The blurring of lines between the protagonist and antagonist
The analysis of utilitarianism versus morality depicted by Zobrist and Langdon raises concerns over the ambiguity between heroism and villainy. At first glance, Langdon seems to be the obvious hero of the novel, while Zobrist seems to be the villain. Yet, on deeper analysis of the ideals of the characters, we can observe the ambiguity of dichotomy of both characters. Characters in many apocalyptic fictions have their own perception of the world, feelings, and ideals. This results in conflicting interests between characters, in which the storyline usually revolves around. (Magliano, Taylor, Kim, 2005). In many stories, there is no clear distinction between what constitutes a hero and villain, as ultimately these characters are merely pursuing their own objectives based on what they perceive is best for the people. Besides, the actions of antagonists may be attributed to their cultural and historical context, in which many readers do not consider. The audience usually disregards the antagonist without considering how their socio-economic background may have impacted their behavior and actions (Gunderman, 2017). Certain goals that the various characters have is largely influenced by their socio-cultural background, which may differ from the larger audience, thus it is fallacious to characterize them as a villain merely due to the difference in perceptions they hold.
Besides, the character deemed the protagonist is usually morally righteous, thus resonates with well with the larger audience compared to the character deemed the antagonist, whose actions usually go against the norm (Gunderman, 2017). How people perceive certain characters to be a villain or hero depends on their educational, social and cultural background, which differs largely based on the geopolitics of the audience. While some perceive certain actions as heroic, others perceive these actions to be vile. In the case of Inferno, readers who are inculcated with the value of deep ecology may view Zobrist as the hero, while those who are brought up being taught to value the lives of every individual may view Zobrist as the villain. Thus, different audiences may differ in their perception of the villainy and heroism of different characters. This results in the blurring of the protagonist and antagonist binary.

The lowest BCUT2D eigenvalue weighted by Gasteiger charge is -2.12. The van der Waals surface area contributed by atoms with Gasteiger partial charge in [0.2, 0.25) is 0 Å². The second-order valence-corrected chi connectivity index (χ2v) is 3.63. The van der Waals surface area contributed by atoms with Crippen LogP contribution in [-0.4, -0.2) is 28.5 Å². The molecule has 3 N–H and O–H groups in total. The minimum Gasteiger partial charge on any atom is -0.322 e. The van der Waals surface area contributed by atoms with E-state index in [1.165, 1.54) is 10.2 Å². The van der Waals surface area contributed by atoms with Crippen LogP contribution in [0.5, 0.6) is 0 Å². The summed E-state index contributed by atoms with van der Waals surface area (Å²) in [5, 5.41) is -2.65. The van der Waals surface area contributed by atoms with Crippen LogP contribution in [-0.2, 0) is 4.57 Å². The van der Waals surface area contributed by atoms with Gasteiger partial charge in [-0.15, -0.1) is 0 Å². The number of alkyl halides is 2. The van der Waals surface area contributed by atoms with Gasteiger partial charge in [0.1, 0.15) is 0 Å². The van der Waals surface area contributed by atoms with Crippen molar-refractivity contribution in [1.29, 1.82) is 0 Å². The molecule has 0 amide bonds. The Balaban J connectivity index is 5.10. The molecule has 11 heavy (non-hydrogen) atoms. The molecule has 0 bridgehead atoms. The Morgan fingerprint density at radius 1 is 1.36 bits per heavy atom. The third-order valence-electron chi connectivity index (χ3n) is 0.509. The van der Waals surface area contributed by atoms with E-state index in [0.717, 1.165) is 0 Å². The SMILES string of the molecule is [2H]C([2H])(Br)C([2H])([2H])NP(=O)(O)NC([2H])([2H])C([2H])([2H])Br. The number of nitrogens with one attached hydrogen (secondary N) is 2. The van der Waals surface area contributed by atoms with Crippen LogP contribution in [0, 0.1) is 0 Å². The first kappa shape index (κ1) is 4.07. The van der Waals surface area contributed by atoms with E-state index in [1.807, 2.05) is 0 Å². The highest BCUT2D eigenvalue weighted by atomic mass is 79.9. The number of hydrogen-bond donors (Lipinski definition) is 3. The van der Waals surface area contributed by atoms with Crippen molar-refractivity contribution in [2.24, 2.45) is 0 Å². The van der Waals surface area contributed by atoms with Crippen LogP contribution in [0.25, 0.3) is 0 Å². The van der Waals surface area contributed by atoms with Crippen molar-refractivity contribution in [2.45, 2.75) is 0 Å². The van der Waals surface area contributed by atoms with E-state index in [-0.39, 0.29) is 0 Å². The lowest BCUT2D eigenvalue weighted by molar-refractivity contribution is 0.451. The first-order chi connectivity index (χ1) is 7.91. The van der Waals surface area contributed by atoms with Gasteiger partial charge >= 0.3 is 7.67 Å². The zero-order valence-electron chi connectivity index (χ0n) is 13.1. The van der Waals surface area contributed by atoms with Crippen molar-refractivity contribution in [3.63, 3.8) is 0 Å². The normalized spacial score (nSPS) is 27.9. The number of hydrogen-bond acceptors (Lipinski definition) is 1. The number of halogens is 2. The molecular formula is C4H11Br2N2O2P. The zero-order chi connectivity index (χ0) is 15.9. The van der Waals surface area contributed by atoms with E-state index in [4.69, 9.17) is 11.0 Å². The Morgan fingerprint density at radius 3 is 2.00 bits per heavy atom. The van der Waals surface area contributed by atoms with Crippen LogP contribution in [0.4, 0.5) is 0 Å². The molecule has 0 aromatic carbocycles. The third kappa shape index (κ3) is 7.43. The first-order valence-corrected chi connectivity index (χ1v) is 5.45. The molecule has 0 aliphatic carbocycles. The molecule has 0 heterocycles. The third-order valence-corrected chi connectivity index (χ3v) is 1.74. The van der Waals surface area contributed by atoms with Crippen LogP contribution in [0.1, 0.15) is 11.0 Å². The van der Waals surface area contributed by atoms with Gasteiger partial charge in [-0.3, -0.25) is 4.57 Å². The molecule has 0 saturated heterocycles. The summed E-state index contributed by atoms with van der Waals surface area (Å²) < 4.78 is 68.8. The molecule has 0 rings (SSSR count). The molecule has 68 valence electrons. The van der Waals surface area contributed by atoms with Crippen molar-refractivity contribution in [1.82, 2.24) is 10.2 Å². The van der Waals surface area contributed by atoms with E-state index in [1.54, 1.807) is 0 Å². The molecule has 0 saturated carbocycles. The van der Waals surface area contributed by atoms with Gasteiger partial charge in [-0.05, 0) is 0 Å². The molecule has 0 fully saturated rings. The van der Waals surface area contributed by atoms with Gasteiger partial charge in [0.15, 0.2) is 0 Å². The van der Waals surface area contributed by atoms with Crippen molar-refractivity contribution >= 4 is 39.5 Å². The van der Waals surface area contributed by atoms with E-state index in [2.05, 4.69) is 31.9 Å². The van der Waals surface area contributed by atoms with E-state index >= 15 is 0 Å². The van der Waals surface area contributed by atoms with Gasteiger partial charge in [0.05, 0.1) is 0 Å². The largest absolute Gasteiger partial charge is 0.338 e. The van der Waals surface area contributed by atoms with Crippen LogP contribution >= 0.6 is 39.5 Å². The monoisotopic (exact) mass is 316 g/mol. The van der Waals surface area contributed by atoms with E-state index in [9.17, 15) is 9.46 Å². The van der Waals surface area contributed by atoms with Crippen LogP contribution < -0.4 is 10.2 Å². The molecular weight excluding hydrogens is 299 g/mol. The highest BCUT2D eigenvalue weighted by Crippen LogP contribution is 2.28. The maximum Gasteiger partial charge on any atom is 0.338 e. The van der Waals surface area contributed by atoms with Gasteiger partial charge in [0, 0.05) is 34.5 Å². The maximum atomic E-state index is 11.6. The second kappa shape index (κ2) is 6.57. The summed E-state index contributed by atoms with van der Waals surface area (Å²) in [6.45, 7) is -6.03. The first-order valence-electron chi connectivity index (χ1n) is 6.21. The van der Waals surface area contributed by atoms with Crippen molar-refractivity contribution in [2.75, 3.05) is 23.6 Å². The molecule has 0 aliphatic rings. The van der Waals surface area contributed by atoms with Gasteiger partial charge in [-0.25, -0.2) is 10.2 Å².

In addition, the actions of different characters may not entirely be ideal or evil. For example, though the goal of the protagonist may seem highly moral, the method used by the protagonist in achieving his goal may not be ideal, thus his righteousness can be questionable. Meanwhile, though the method used by the antagonist in achieving his goal may be sinful, his goal may actually serve a good purpose. The protagonist and antagonist usually represent good and evil. Yet, in our complex society, it is questionable as to what determines good or evil, thus resulting in the ambiguity of characterization (López-Sánchez, Tur-Viñes, & García-Castillo, 2010).
In Inferno, Zobrist decides to take radical action to solve overpopulation as he believes it is the ideal way of tackling overpopulation. He adopts the use of biotechnology to remove the reproductive freedom of every individual, resulting in the reduction of population. His goal is to maintain the population at an “ideal” number in the long run, ensuring the problem of overpopulation does not occur again. Zobrist posits that he adopted such means due to the lack of global concern over the threat of overpopulation. Sienna Brooks, a supporter of Zobrist, states that “The human mind has a primitive ego defense mechanism that negates all realities that produce too much stress for the brain to handle. It’s called denial.” She carries on to say “Oftentimes, those special brains, the ones that are capable of focusing more intently than others, do so at the expense of emotional maturity”. She believes that Zobrist is one of the few who is actually brave enough to face the reality of overpopulation. This puts Zobrist in a positive light, allowing readers to understand his actions and empathize with him. We can then observe the ambiguity of antagonism, in which Zobrist is expected to portray. On the other hand, through his attempt to thwart the plan of Zobrist, Langdon is covertly allowing the problem of overpopulation to exacerbate, ultimately posing a threat to humankind. This opens up the irony of how the actions of the villain serve a better purpose to society than the hero.